Item description for Tom Swift and His Airship (Tom Swift) by II Victor Appleton...
Overview Swift's ingenuity prompts him to build an airship, but when Tom tests the ship something goes wrong and both Tom and the ship crash to the ground.
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Studio: Applewood Books
Est. Packaging Dimensions: Length: 7.66" Width: 5.44" Height: 1.19" Weight: 0.87 lbs.
Release Date Oct 1, 1992
Publisher Applewood Books
Series Tom Swift
ISBN 1557091773 ISBN13 9781557091772
Availability 112 units. Availability accurate as of May 25, 2017 08:08.
Usually ships within one to two business days from Chambersberg, PA.
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More About II Victor Appleton
Victor Appleton was born in 1892 and died in 1965.
Victor Appleton has published or released items in the following series...
Reviews - What do customers think about Tom Swift and His Airship?
Airship sinks Aug 27, 2007
Wow, were these books ever popular. I was amazed at how boring and inactive this book was. Tom and some professor build an airship and fly the darned thing without even testing it. Surprise, it crashes.
I imagined more than the stereotyped characters presented in these pages. Bad boys were bad. Good boys were good. Good girls were good . and everyone was a white,anglo saxon protestant.
Somewhere along the line tom is accused of robbery with no evidence at all and the police are shooting at him in this airship.
It is hard for me to believe these books were ever popular.
A Window into another World Jul 28, 2007
As a point of fact I should point out is that Dec. 17, 1903 was the date of the Wright Brothers first sustained flight, so this story does not take place before it. It is a tale of a time when lighter-then-airships were seen to be one very possible wave of the future. Why, the top of the Empire State Building (built about twenty years later) was once considered as a mooring mast for passing dirigibles. It was a very real truth then that most people were still using horse and buggy. Automobiles, electricity and telephone service were not widespread in the countryside and an old black man, or "Negro" as he might have been called, would be subservient. (I find this distasteful, but you should not rewrite history to conform with enlightened modern sensibilities) It is a fast moving tale that holds up well providing a window into another world. It may be hard to believe there was such a time when people did not communicate so easily, an ordinary car or airplane was considered exceptional, but it's true. This was a time when all those marvels were slowing being introduced into society. It was a world of awakening wonders, the astounding world of Tom Swift.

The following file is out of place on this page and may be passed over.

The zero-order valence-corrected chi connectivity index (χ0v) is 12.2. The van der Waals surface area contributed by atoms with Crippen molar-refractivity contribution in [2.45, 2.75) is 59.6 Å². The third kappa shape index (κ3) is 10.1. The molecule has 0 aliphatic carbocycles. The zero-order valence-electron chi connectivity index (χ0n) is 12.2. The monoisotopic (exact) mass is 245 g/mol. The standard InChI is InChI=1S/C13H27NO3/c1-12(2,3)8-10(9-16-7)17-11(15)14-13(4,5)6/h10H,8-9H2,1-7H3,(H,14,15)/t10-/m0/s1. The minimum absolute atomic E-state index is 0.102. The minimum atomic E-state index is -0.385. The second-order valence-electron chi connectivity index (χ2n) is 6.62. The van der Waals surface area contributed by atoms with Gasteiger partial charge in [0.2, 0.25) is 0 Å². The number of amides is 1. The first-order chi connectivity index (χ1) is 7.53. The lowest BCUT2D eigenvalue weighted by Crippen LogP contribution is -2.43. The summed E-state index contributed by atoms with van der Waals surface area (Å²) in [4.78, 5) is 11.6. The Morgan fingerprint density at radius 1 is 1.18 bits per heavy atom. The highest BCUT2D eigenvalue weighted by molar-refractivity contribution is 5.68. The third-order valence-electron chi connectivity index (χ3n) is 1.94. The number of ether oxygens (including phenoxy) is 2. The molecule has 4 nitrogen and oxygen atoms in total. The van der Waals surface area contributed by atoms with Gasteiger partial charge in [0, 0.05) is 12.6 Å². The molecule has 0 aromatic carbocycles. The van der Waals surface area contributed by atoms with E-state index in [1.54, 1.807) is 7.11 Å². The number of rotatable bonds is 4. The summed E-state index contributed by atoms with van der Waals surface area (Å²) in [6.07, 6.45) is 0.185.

A pleasant story Apr 7, 2007
As a child one of the first set of stories I read were The Black Stallion books. Fairly quickly I started working my way through Hardy Boy stories, and then started reading Science Fiction with the Tom Swift Jr. series. Tom Swift Jr. was a young scientist who had great adventures, like the Hardy Boys, but he had cool gadgets. In the first book Tom Swift Jr. builds a flying plane which had three levels, and carried a smaller plane and helicopter which could be launched out of the back of the big plane, while in flight.